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Mother Nature Monday: Cinnamon Clethra

The lower left loop of the double loop Memorial Trail is open again. This year I expect to see many things along that trail that I have missed badly over the past few years. There is one tree that is found along this stretch of trail that is so striking I feel it must be mentioned.


It is not a tall tree, but the bark of this beauty is extraordinary. Plus, it is unusual because it blooms in shady locations in late summer when few other shrubs are in bloom. Larger in all respects than common sweet pepperbush (Clethra alnifolia ), Clethra acuminata, a sizable shrub or small understory tree, grows 8 to 12 feet tall and wide.


It is called White Alder, Cinnamon Clethra or Pepper Bush (Clethra acuminata). It flowers in the latter half of July and produces a seed capsule that is very hairy. The Pepper Bush name comes from the appearance of the raceme of small black capsules. These seed capsules stay attached to the small tree throughout the winter. In the early spring the tree is easier to notice because of those seed capsules and the stunning bark, which is distinct. It is thin and gray to reddish brown and constantly peeling, as if it was sunburned. It is one of the most beautiful barks I know. The layers of exfoliating bark reveal other colors beneath including cinnamon, which explains why it is often called Cinnamon Clethra.


In mid-summer the tiny flowers bloom along terminal spikes. They are very fragrant, thus the common name Summersweet. The flowers produce high quality nectar and attract numerous insects, including many native bees, butterflies and the honeybee. You may even find hummingbirds sipping from the blooms. The nectar is highly in demand since not many flowers are available to pollinators in the late summer.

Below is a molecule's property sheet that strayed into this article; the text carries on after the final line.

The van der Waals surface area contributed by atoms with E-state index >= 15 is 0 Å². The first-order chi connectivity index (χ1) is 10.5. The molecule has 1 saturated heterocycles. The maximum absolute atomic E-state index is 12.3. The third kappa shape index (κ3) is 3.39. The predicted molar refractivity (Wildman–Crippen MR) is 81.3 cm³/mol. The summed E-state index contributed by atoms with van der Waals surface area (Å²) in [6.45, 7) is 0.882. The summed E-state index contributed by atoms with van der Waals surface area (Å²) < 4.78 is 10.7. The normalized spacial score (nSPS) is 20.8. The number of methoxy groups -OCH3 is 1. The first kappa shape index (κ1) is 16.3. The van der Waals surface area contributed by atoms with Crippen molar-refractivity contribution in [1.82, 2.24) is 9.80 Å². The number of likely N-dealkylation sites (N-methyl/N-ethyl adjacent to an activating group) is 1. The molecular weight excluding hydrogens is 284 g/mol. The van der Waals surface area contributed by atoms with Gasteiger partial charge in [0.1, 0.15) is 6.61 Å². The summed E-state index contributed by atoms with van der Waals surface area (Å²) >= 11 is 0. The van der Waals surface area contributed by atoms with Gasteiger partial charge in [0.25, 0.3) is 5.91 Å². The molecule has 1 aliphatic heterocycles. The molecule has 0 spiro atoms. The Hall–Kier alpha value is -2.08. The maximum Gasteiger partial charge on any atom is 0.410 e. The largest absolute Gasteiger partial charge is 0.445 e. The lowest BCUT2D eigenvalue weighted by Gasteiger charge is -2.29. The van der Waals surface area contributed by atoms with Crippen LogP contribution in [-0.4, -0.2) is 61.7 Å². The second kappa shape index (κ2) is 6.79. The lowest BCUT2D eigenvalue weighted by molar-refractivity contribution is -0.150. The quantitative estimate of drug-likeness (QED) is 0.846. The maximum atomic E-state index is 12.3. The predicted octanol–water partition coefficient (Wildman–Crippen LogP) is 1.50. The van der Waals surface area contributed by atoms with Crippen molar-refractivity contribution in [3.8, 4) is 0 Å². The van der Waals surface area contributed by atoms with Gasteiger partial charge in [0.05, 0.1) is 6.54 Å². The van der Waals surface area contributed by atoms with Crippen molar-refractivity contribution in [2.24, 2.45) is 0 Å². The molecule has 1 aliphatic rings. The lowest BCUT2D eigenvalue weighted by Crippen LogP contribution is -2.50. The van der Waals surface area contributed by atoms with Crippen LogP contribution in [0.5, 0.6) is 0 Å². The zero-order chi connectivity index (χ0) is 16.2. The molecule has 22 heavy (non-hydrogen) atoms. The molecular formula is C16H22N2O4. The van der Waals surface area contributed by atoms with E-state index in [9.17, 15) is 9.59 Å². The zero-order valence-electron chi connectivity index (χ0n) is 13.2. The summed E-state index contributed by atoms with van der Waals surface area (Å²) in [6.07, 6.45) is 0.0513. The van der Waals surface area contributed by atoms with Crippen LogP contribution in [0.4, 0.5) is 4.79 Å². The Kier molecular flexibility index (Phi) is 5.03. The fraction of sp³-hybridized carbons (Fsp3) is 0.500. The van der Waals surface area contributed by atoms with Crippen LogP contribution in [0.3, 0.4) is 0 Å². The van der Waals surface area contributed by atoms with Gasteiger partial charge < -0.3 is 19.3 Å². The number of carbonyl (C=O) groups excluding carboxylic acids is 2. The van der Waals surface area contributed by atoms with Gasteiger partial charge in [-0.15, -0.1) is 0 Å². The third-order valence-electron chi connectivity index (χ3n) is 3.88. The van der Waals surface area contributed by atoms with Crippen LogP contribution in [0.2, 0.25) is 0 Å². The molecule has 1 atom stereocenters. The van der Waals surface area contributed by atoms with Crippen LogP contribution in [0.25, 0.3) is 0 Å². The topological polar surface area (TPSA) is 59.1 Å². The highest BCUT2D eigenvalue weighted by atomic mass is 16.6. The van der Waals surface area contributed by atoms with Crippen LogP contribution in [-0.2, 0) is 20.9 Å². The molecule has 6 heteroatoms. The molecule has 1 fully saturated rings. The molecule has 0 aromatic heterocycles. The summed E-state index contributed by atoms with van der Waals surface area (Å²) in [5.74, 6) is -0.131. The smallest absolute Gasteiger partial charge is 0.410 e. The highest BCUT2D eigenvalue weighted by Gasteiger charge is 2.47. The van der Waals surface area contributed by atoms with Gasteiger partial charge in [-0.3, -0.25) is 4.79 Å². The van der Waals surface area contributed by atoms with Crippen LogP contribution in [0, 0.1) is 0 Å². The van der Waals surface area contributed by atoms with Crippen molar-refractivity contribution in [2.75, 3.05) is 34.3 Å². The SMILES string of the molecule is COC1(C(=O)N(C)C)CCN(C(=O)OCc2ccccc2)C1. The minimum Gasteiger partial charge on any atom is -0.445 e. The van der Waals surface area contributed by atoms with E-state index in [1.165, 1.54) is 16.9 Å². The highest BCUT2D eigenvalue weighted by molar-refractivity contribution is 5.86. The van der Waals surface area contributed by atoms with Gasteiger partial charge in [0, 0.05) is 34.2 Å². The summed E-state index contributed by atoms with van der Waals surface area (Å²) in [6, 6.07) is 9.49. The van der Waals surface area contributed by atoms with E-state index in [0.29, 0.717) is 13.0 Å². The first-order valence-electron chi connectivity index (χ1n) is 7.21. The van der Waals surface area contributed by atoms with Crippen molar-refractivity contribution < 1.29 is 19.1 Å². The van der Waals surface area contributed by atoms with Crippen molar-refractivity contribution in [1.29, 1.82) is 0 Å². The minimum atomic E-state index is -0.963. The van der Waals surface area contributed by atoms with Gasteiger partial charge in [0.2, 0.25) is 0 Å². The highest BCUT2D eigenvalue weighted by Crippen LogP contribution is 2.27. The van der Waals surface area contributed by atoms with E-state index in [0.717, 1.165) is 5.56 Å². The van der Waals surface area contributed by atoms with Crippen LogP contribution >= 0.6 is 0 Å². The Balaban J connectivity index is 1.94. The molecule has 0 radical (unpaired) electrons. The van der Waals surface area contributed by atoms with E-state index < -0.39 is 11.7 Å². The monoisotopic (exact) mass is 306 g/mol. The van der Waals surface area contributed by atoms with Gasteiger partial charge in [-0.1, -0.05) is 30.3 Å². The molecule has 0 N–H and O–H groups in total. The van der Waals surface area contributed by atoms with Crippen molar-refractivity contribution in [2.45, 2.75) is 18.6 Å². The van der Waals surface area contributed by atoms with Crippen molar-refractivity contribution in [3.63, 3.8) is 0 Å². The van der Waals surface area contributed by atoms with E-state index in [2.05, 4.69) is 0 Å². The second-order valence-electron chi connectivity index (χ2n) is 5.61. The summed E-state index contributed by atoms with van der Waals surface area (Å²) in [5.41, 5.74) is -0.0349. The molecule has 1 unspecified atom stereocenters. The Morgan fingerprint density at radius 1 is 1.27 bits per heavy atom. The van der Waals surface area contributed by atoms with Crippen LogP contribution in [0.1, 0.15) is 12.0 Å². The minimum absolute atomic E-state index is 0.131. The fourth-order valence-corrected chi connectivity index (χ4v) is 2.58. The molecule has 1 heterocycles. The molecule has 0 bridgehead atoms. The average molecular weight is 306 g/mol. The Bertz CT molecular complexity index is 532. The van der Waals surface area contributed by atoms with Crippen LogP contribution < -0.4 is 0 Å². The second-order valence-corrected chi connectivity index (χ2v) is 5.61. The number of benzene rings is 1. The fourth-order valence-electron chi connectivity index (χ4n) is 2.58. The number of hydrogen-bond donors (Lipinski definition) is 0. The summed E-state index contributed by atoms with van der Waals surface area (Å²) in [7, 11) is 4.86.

The leaves turn golden in the autumn and the seed capsules mature. Those seeds are contained in dry, brown capsules and are a source of food for birds throughout the winter. the beauty of the tree can be seen during all four seasons. The trees located along the Memorial Loop Trail are unusually big and tall for their species. Many plant nurseries sell another, smaller kind of Clethra, Clethra alnifolia, which they call Summersweet. The most common one sold is called “Ruby Spice”.


The Cinnamon Clethra found growing along the trail is endemic to the Southern Appalachian Mountains. The next time you hike up or down the lower left loop of the trail, keep your eyes open for this very special member of our forest understory.




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